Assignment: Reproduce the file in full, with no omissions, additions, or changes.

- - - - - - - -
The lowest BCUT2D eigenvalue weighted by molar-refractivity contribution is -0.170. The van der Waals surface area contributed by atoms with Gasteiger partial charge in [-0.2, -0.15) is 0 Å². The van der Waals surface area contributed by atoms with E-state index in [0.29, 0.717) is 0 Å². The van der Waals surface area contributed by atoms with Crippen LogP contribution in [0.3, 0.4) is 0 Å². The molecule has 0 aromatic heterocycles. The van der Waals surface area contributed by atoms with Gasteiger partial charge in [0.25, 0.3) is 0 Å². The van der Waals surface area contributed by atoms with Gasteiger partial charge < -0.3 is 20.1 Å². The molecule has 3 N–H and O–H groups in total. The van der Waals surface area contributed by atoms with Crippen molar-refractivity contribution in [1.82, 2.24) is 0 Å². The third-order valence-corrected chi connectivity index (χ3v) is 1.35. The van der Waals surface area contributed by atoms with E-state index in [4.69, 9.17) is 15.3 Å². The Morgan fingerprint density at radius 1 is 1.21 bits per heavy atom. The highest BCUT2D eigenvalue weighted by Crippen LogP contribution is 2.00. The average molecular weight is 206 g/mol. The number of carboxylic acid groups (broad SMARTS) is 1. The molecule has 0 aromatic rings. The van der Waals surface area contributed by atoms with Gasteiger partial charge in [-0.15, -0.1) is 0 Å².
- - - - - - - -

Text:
The lowest BCUT2D eigenvalue weighted by molar-refractivity contribution is -0.170. The van der Waals surface area contributed by atoms with Gasteiger partial charge in [-0.2, -0.15) is 0 Å². The van der Waals surface area contributed by atoms with E-state index in [0.29, 0.717) is 0 Å². The van der Waals surface area contributed by atoms with Crippen LogP contribution in [0.3, 0.4) is 0 Å². The molecule has 0 aromatic heterocycles. The van der Waals surface area contributed by atoms with Gasteiger partial charge in [0.25, 0.3) is 0 Å². The van der Waals surface area contributed by atoms with Gasteiger partial charge < -0.3 is 20.1 Å². The molecule has 3 N–H and O–H groups in total. The van der Waals surface area contributed by atoms with Crippen molar-refractivity contribution in [1.82, 2.24) is 0 Å². The third-order valence-corrected chi connectivity index (χ3v) is 1.35. The van der Waals surface area contributed by atoms with E-state index in [4.69, 9.17) is 15.3 Å². The Morgan fingerprint density at radius 1 is 1.21 bits per heavy atom. The highest BCUT2D eigenvalue weighted by Crippen LogP contribution is 2.00. The average molecular weight is 206 g/mol. The number of carboxylic acid groups (broad SMARTS) is 1. The molecule has 0 aromatic rings. The van der Waals surface area contributed by atoms with Gasteiger partial charge in [-0.15, -0.1) is 0 Å².